What can you process?

We can process a wide range of waste, from municipal solid waste to industrial waste, raw sewage, medical waste, creosote contaminated wood, animal waste and carcasses, bio-waste, such as wood chips or agricultural waste – the list goes on (see table below).  We can also process natural gas and theoretically coal.  Regarding metals, we cannot process these into fuel, however, metal will drop out of the steam reformer, and be sterilized and disposed of or recycled.  A high metals content impacts the use or disposal of our biocarbon (15% of process weight,) therefore, any removal prior to “Steam/CO2” reformation protects that aggregate which can then be sold as a valuable carbon source.

To what extent is segregation of incoming waste feedstock necessary? What about water content and other impurities?

Generally, sorting and shredding of MSW/medical is used to remove high-value recyclable materials (i.e. glass, aluminum, etc.) and we assume a working relationship with a waste-management system, such that these costs are carried by them.

Unlike gasification, the high moisture content (50%) is an advantage for us and is near where most MSW is in a natural state. Our process is steam reformation, therefore we would not need to dry the feedstock, and in some cases would add moisture if our feedstock is less than 50%. The gasification processes, on the other hand, requires moisture levels typically to be under 10% which means they must dry feedstocks prior to combustion at a significant financial cost.

Inorganics salts have no effect, but HCl at high levels could, with PVC plastics, etc. The syngas would then be cleaned to ppm levels of sulfur to extend the FT catalyst life.

A high metals content impacts the use or disposal of our biocarbon (15% of processed weight), therefore any removal prior to “Steam/CO2” reformation protects that aggregate which can then be sold as a valuable carbon source.

Is a feedstock prep necessary?

To a degree, yes. We can process nearly any feedstock as seen above, but certain feedstocks pollute the bio-carbon residual that drops out during the first stage of our rotary reformer. Aluminum cans, for instance, can go in, but we do not necessarily want aluminum mixed in what should be a pure bio-carbon aggregate. Therefore, a pre-sort removing high-value waste (e.g. aluminum, iron, etc.) and dropping out concrete and rocks will allow for a purer bio-carbon at the end of stage one. Our rotary reformer consists of a commercial “calciner” that is hot, free of oxygen and involves a slanted and rotating tube capable of handling large size pieces (up to 2-3 cm). As the waste moves from shredder to the rotary reformer, all free oxygen is removed through a CO2 bath inerting the waste so that no incineration or combustion takes place.  (See the difference between gasification and Steam/CO2 Reforming above.)

How big are the units?

The units are approximately the size of two 40-foot containers, plus a distillation column.  The units are modular, allowing plants to increase or decrease depending on feedstock supply or product demand.

Are any harmful gases or by-products released in the process?

There will be small amounts of CO2 released, as is inevitable in any process, but we recycle most of the CO2.   Air emissions are 2.5 times less than the best available technology, and the process itself has passed California emissions standards.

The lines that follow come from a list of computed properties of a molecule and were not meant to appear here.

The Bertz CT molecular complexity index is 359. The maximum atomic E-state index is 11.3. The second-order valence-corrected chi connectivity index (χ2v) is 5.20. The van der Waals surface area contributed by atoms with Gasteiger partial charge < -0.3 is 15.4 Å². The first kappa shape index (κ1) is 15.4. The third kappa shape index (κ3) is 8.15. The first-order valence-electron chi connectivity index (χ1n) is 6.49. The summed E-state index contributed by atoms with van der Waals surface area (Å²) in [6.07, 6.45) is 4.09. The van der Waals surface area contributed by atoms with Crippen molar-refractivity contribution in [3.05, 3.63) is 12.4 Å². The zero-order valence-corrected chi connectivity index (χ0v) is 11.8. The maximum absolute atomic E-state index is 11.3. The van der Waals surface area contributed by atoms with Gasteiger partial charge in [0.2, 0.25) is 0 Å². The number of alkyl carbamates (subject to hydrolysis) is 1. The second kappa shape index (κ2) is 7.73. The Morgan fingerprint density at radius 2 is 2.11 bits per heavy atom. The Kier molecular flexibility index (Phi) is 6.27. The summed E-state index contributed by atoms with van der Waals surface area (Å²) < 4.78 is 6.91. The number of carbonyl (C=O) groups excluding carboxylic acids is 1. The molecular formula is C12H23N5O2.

Are catalyst licenses needed for hydrogen production (the water gas shift reaction) or and for the Fischer-Tropsch syn-fuel process variants?


If this process is such a good idea, then why didn’t someone think of it before?

Steam reforming dates back at least 120 years. It was explored long ago for coal, and later for oil conversion, to produce a gas intended for illumination. The syngas produced at that time contained organic contaminants and had limited commercial applications. With today’s high-temperature alloys and high-tech ceramics, this chemistry was re-examined by Raven  SR and new patents were issued which demonstrates how to carry out steam reforming at high temperature and with the proper amount of steam and CO2 to produce a clean, rich syngas.

If this is so great and has been around for so long, why hasn’t it taken off before now?

Intellergy, Inc., where the technology was developed, was created with a focus primarily on waste elimination, rather than monetization through the creation of fuels.  The company sold numerous systems to nuclear power plants and operated a toxic waste elimination facility for the pharmaceutical industry for some time.  Typically, these units were sold or spun off.  In the mid-2000s, the company entered into a commercially disadvantageous agreement, which stifled growth and prevented development for several years.  In 2015, the owners of Raven SR began funding development again, and in 2018, Raven SR acquired the patents of Intellergy.

How is this different from, or better than, pyrolysis?

Plastics pyrolysis is a process of converting specific plastics back into petroleum products.  Pyrolysis can use only specific plastics, and the quality of the fuel produced is vastly inferior to FT fuels, and it cannot produce renewable hydrogen.

How is this different from bio-fuel technology?

Biofuel projects typically rely upon specifically grown crops or specific agri-based feedstocks.  The Raven SR technology is different in that a) it can utilize a wide range of feedstocks, b) it can use waste, including plastics and medical waste, for which a tipping fee may be obtained, c) the system can produce either 99.9999% pure hydrogen, or synthetic Fischer-Tropsch fuels, which are cleaner than petroleum or bio-based fuels.